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Speaker: Ruby Mendenhall
Associate Professor in Sociology, African American Studies, Urban and Regional Planning, and Social Work

Data Science Lecture Series: Using Big Data to Ask Sociological Questions: Recovering Black Women’s Lived Experiences from 1740 to 2014

Tuesday, February 7, 2017
4:00 PM  to 5:00 PM

McMurtry Auditorium  Duncan Hall
Rice University
6100 Main St

Make plans now to attend the Data Science Lecture Series on Tuesday, Feburary 7th in Duncan Hall and hear from 2016 IDC HPC Innovation Excellence Award Winner Ruby Mendenhall. Big data and computational analysis are often far from neutral processes and sites unimpeded by the political, social and economic context in which they emerged and are utilized. The methods, theories, perspectives and the related digital tools developed often reproduce the social divisions that exist in society. This study is an effort to recover Black women’s history from the digital minefield by searching approximately 800,000 books, newspapers, poems, diaries and articles in the HathiTrust and JSTOR Digital Libraries between 1740 and 2014 for documents written by or about Black women. Latent Dirichlet allocation (LDA) algorithms and comparative text mining are used to explore latent themes in collections written within and across different time periods. Data visualization techniques, such as tree maps, are used to identify spikes in certain topics during various historical contexts such as slavery, reconstruction, Jim Crow, etc. The goal is to identify perceptions and lived experiences of Black women and the resulting knowledge (standpoints) that developed.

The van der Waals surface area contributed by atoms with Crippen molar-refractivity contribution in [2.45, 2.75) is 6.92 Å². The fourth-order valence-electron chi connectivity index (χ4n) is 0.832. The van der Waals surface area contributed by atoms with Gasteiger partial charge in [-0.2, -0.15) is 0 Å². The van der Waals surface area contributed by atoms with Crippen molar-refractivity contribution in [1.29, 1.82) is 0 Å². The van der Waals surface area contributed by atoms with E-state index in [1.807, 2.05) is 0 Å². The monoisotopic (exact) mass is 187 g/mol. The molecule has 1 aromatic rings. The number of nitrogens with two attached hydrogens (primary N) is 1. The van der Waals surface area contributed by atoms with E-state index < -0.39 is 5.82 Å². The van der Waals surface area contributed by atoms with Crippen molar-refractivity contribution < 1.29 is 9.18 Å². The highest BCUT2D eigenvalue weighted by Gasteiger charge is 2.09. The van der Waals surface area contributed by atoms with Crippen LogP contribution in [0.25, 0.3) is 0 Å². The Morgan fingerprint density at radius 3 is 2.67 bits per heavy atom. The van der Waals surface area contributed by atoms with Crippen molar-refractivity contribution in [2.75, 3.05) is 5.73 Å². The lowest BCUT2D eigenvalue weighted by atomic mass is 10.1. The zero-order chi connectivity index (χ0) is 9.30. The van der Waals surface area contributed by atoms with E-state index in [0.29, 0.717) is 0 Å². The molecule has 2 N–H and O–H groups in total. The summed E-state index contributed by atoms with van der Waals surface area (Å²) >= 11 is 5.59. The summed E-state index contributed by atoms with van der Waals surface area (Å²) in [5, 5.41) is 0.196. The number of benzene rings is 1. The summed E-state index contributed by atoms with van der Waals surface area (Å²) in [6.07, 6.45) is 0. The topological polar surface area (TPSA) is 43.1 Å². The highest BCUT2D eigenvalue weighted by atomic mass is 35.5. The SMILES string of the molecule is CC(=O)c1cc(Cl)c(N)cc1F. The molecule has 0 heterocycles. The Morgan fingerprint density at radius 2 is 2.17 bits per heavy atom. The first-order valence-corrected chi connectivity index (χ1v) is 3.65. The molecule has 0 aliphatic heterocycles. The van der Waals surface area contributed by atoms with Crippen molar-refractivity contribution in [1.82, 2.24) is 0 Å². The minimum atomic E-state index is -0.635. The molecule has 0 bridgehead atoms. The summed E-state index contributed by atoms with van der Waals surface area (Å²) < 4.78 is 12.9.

Biography of Ruby Mendenhall:
Ruby Mendenhall is an Associate Professor at the University of Illinois, Urbana-Champaign. She holds joint faculty appointments in Sociology, African American Studies, Urban and Regional Planning, and Social Work. She is currently a Faculty member at the Carl R. Woese Institute for Genomic Biology and a Faculty Affiliate at the Institute for Computing in the Humanities, Arts and Social Sciences, Women and Gender in Global Perspective, and Gender and Women Studies. She is the recipient of the Richard and Margaret Romano Professorial Scholar for outstanding achievements in research and leadership on campus. She is also a Grand Challenge Learning Teaching Fellow in the Health Track. Mendenhall’s research focuses on racial microaggressions in higher education. She examines how living in racially segregated neighborhoods with high levels of violence affects Black mothers’ mental and physical health using qualitative, quantitative and genomic analysis. She is attempting to recover Black women’s lost history by using topic modeling and data visualization to examine over 800,000 documents from 1740 to 2014. Mendenhall also does research on racial microaggressions and the Earned Income Tax Credit (EITC). She teaches the following courses: Research Methods; Social Stratification; Urban Communities and Public Policy; Black Women in Contemporary U.S. Society; Genes and Behavior: Black Mothers in Englewood from Science to Society; and Stress and Health in Urban Communities. Her research has appeared in academic journals such as Social Forces, Social Science Research, Demography, Housing Policy Debate, The Review of Black Political Economy, The Black Scholar, and Social Service Review.
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